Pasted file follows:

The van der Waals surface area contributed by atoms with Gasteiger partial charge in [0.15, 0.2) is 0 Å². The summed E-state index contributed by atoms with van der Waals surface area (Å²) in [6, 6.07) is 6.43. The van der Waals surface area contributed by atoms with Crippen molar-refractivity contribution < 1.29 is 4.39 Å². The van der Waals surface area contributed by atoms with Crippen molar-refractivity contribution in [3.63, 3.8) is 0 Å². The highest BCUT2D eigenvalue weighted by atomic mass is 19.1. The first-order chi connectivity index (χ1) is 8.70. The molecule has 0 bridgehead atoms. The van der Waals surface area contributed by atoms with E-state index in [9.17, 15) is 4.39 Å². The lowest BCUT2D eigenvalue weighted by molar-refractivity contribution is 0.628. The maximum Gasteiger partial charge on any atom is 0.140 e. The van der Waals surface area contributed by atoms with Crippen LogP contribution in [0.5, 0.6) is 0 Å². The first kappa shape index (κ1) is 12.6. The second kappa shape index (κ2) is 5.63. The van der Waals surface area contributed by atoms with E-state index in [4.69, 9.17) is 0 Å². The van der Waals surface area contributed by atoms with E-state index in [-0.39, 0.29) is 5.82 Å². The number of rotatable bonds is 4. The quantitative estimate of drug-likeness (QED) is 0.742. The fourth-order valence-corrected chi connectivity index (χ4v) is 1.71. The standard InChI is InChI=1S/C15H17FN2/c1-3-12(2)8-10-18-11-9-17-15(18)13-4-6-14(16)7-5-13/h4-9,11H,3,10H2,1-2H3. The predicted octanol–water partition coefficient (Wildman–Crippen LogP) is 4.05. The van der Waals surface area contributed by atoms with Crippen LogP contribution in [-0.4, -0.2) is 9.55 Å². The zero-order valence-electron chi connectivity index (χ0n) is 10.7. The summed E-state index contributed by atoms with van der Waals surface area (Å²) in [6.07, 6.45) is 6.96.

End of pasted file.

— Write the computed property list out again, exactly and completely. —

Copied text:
The van der Waals surface area contributed by atoms with Gasteiger partial charge in [0.15, 0.2) is 0 Å². The summed E-state index contributed by atoms with van der Waals surface area (Å²) in [6, 6.07) is 6.43. The van der Waals surface area contributed by atoms with Crippen molar-refractivity contribution < 1.29 is 4.39 Å². The van der Waals surface area contributed by atoms with Crippen molar-refractivity contribution in [3.63, 3.8) is 0 Å². The highest BCUT2D eigenvalue weighted by atomic mass is 19.1. The first-order chi connectivity index (χ1) is 8.70. The molecule has 0 bridgehead atoms. The van der Waals surface area contributed by atoms with E-state index in [9.17, 15) is 4.39 Å². The lowest BCUT2D eigenvalue weighted by molar-refractivity contribution is 0.628. The maximum Gasteiger partial charge on any atom is 0.140 e. The van der Waals surface area contributed by atoms with Crippen LogP contribution in [0.5, 0.6) is 0 Å². The first kappa shape index (κ1) is 12.6. The second kappa shape index (κ2) is 5.63. The van der Waals surface area contributed by atoms with E-state index in [4.69, 9.17) is 0 Å². The van der Waals surface area contributed by atoms with E-state index in [-0.39, 0.29) is 5.82 Å². The number of rotatable bonds is 4. The quantitative estimate of drug-likeness (QED) is 0.742. The fourth-order valence-corrected chi connectivity index (χ4v) is 1.71. The standard InChI is InChI=1S/C15H17FN2/c1-3-12(2)8-10-18-11-9-17-15(18)13-4-6-14(16)7-5-13/h4-9,11H,3,10H2,1-2H3. The predicted octanol–water partition coefficient (Wildman–Crippen LogP) is 4.05. The van der Waals surface area contributed by atoms with Crippen LogP contribution in [-0.4, -0.2) is 9.55 Å². The zero-order valence-electron chi connectivity index (χ0n) is 10.7. The summed E-state index contributed by atoms with van der Waals surface area (Å²) in [6.07, 6.45) is 6.96.